Chicago Public Schools officials say they’re adding more than $240 million in additional school-level funding for the upcoming academic year, but about one-in-10 schools may still face budget cuts.
CPS on Tuesday unveiled its $9.4 billion budget proposal for the 2024 fiscal year, which officials say will boost per-pupil spending by nearly $1,000 and reduce the number of schools that will see decreased funding, compared to spring projections.
“This proposed budget is a step toward fulfilling CPS’ commitment to providing resources for every school community so that our students are healthy, safe, engaged, and on the path to long-term success,” Mayor Brandon Johnson said in a statement. “This investment in our children is not only an investment in a stronger future for them and their families but is essential to living up to Chicago’s promise as a world-class city.”
Under a preliminary budget proposal released in April, CPS projected that nearly 20% of its schools would see their individual budgets flatline or drop in the fall. The district now expects that total to be around 10%, while the other 90% of schools will see increased funding compared to last year. The overall budget total is largely unchanged from the April proposal.
According to the new proposal, the district’s budget will contain $4.8 billion in school-level funding, which officials said is an increase of more than $240 million over last year. That’s also up approximately $90 million from the $150 million increase district officials said they anticipated back in April.
CPS said those schools that will see reduced budgets have experienced “significant enrollment declines” or have reported decreases in specific student populations, such as diverse learners or preschool students.
Approximately 39% of each school’s budget will be tied to the number of students it enrolls, a decrease of 7% from last year’s budget, according to officials. Johnson, a former teacher and paid organizer for the Chicago Teachers Union, has previously spoken out against student-based budgeting, which he said has “had a devastating impact on our schools." District officials have said they intend to move away from that system in the future.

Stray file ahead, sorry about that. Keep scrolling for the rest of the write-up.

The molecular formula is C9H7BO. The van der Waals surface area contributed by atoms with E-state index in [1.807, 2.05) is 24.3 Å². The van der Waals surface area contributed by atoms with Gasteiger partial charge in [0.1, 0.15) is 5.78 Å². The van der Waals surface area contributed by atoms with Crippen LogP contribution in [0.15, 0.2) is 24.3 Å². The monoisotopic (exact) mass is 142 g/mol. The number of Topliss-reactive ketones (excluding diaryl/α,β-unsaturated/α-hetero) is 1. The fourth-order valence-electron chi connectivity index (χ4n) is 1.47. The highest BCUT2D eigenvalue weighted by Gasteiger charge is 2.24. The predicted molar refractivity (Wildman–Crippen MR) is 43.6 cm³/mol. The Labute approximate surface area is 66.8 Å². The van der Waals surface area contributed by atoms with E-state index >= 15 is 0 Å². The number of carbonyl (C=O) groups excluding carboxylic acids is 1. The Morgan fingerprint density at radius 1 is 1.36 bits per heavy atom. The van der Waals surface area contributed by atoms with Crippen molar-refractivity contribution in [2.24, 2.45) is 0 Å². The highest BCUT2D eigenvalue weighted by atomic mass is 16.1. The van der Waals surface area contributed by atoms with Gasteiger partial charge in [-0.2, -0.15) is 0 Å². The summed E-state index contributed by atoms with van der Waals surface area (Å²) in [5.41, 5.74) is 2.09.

According to CPS, the budget proposal also includes $128 million in additional funding for special education teachers and paraprofessionals, and $32 million in new funding for teaching positions within the district’s highest-need schools.
That comes as the district has been criticized by local and state education officials over its handling of special education in recent years. Last Friday, Stephanie Jones — the district’s chief of the Office of Diverse Learner Supports and Services — stepped down from her role amid calls by the CTU for her removal.
CPS remains under an independent monitor who oversees its special education services and the Illinois State Board of Education has claimed the district “overwhelmingly failed” to properly train staff and has continued to violate state law by using physical restraints on students.
CPS CEO Pedro Martinez has said the district “will make sure that this is corrected” and promised that diverse learner services will be top priority for CPS in its upcoming budget.
Other budget proposal highlights include:
- A $15 million increase in funding for bilingual instruction
- A 480-seat expansion of pre-kindergarten classes
- $45 million for district-wide teacher professional development
- $15 million to hire additional counselors at 131 of the district’s highest-need schools.
- $11 million in support for 80 schools that are expected to see significant year-over-year enrollment changes to ensure programming resources are available
- $3.7 million for “proactive safety resources” like school safety equipment
“We will continue to work to ensure every school has the resources necessary to meet students' instructional needs as our district moves forward,” Martinez said in a statement, “from expanding services to preschoolers to increasing our graduation rate and the dollars earned in college scholarships.”
CPS has scheduled a pair of public hearings at its central office, 42 W. Madison St., this month before the budget can officially be approved. Those will be held: Tuesday, June 20 from 6-7:30 p.m., and Wednesday, June 21 from 3-4:30 p.m. Live streaming of those meetings will also be available online.
The Chicago Board of Education is expected to vote on the budget proposal at its monthly meeting June 28.
Heather Cherone contributed to this report.